Julius II summoned Michelangelo Buonaroti because of his fame, wanting a monumental tumb for himself, inside St. Peter. The story goes that other artists in Rome were so jealous that they set up a plot to distract the pope away from this project, and when Michelangelo came back having already bought marble in Carrara, he was soon forced to get back to Florence, where he had other commissions to fulfill. Julius II later insisted for him to come back and also gave him the task of decorating the Sistine Chapel ("Cappella Sistina") that, as everybody knows, granted him eternal fame in spite of the fact that he was not very skilled in the fresco technique, yet. He carefully planned the execution and soon fired some artists who were intended to help him: in solitude, Michelangelo Buonarroti did most of the work; in 1510, half the chapel was decorated and the artist gained in speed and style.
Under Leonis X, son of Lorenzo de' Medici (who gave an unequalled boost to the development of Renaissance art in Florence), Raphael was still immensely appreciated and was appointed responsible for the St. Peter fabrica after the death of Bramante (1514) and, later, he became the supervisor: he now had great experience also in the subjects of sculpture and architecture and he actually also laid the plan of Villa Madama, for cardinal Giulio de' Medici.
Meanwhile, Michelangelo was still in charge of building the tumb of Julius II and he gifted humanity with another masterpiece, inclusive of the famous Moses. The artist found a friend in Sebastiano del Piombo and the two found theirselves competing against Raphael when cardinal Giulio de' Medici commissioned two altar pieces for the Narbonne cathedral. Sebastiano del Piombo painted the "Raising of Lazarus", with the main characters drawn by Michelangelo but the setting and colours of Venetian origins. On the other side, Raphael gave birth to its "Transiguration", a work that set a new milestone in the use of light and of scenography in painting.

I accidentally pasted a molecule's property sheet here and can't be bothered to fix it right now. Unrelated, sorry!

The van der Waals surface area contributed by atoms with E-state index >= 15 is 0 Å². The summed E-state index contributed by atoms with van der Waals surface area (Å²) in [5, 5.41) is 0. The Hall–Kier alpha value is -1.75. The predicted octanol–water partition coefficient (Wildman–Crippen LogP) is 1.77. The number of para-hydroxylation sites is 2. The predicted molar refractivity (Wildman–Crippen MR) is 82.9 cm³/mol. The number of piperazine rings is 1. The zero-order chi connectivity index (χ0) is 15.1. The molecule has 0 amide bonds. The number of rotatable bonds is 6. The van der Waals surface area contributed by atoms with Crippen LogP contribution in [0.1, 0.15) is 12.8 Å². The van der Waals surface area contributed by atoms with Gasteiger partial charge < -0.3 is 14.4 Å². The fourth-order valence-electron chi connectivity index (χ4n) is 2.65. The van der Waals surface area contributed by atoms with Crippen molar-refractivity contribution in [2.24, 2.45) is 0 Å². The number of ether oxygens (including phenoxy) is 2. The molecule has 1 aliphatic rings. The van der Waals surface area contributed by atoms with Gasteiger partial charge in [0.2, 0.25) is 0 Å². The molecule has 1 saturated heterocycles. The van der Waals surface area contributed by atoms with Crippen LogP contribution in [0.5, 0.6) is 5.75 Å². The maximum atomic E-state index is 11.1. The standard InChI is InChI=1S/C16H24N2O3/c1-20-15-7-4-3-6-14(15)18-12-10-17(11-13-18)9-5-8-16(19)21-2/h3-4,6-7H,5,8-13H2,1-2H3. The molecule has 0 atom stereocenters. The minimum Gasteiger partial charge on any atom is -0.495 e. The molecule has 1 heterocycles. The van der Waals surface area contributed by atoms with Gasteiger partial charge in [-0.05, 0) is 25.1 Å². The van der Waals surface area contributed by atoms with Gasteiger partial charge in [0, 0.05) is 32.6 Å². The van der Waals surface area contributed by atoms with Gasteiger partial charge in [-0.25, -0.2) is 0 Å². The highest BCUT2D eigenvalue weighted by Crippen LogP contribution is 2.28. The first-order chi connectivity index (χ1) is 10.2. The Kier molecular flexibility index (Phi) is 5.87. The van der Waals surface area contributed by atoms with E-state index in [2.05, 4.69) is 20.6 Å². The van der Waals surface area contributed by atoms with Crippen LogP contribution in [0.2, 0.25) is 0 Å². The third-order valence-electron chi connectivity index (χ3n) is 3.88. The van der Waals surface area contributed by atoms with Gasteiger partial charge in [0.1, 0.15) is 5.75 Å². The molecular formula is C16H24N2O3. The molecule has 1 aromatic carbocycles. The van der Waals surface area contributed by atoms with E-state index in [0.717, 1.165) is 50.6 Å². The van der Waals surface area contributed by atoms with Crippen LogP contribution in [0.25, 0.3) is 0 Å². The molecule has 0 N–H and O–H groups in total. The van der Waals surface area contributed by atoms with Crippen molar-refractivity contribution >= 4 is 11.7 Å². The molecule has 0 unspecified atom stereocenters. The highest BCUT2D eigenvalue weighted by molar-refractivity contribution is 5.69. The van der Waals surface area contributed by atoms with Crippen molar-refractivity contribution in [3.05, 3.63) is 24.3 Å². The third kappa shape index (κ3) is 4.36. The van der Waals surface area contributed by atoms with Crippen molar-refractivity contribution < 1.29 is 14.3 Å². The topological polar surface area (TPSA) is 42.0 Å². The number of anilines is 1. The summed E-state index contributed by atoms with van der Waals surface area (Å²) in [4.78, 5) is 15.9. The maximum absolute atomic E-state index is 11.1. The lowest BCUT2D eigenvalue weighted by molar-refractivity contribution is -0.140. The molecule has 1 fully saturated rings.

Michelangelo: the Moses in San Pietro in Vincoli
It is paradoxical that one of the most criticized aspects of the Church has always been the wealth of its court, but at the same time such wealth is tied to the artistic production that everybody can enjoy today.
Adrian VI (1522-1523), a pope coming from the north of Europe, was contrary to luxury and also to the rich artistic production of his time. With his coming, most artists left Rome for better opportunities, and today we can only thanks the fact that he reigned for a very short time: in his intentions, there was the the erasure of the frescoes in the Sistine Chapel!
Clement VII (Julius de' Medici) was elected in 1523 and soon followed the example of his uncled Leonis X. His time was strongly characterized by the recovery of the ancient and "classic" really meant "in fashion". At the time, new artists were emerging, such as Giulio Romano, who soon moved to Mantua and Giovanni Battista Penni, discipules of Raphael. Meanwhile, the death of Rapahel left Sebastiano del Piombo alone as the undisputed portait-maker in Rome. Another name to be remembered is Parmigianino, who created sophisticated works in which the naturalism had great relevance and that best suited the taste of the time.
The end of the wonderful season of Reanaissance in Rome abruptely ended in 1527, when most artists left the Ethernal City because of the Sack of Rome, that also had a profound impact on the politics of the time.
From a general point of view, we must never forget that the Renaissance had not just been an era of flourishing arts in Rome, but also a time of re-discovery of the classic culture (hence the name "Renaissance", meant as "rebirth"). It is not a case that what we consider to have been the first museum in history (The Capitoline Museum) saw its birth in that period, on the Capitoline Hill (founded in 1471 to display the art collection of Pope Sixtus IV, it can still be visited).